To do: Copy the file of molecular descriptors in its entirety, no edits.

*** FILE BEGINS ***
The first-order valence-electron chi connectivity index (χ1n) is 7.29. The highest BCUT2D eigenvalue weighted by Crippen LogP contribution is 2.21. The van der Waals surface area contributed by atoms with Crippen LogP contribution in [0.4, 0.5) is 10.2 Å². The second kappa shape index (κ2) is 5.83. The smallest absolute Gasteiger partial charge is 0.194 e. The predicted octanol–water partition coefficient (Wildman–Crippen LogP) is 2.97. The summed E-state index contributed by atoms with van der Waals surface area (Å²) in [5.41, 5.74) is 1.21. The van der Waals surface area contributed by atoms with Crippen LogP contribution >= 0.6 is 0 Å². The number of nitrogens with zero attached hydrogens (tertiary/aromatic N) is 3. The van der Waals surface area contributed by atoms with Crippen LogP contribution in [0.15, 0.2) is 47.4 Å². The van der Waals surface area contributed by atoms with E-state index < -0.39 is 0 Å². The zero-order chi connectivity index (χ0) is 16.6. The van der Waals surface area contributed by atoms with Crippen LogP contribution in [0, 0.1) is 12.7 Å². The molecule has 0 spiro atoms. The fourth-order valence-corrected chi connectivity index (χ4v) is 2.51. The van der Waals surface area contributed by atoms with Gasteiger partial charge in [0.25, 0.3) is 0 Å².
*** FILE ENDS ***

The first-order valence-electron chi connectivity index (χ1n) is 7.29. The highest BCUT2D eigenvalue weighted by Crippen LogP contribution is 2.21. The van der Waals surface area contributed by atoms with Crippen LogP contribution in [0.4, 0.5) is 10.2 Å². The second kappa shape index (κ2) is 5.83. The smallest absolute Gasteiger partial charge is 0.194 e. The predicted octanol–water partition coefficient (Wildman–Crippen LogP) is 2.97. The summed E-state index contributed by atoms with van der Waals surface area (Å²) in [5.41, 5.74) is 1.21. The van der Waals surface area contributed by atoms with Crippen LogP contribution >= 0.6 is 0 Å². The number of nitrogens with zero attached hydrogens (tertiary/aromatic N) is 3. The van der Waals surface area contributed by atoms with Crippen LogP contribution in [0.15, 0.2) is 47.4 Å². The van der Waals surface area contributed by atoms with E-state index < -0.39 is 0 Å². The zero-order chi connectivity index (χ0) is 16.6. The van der Waals surface area contributed by atoms with Crippen LogP contribution in [0, 0.1) is 12.7 Å². The molecule has 0 spiro atoms. The fourth-order valence-corrected chi connectivity index (χ4v) is 2.51. The van der Waals surface area contributed by atoms with Gasteiger partial charge in [0.25, 0.3) is 0 Å².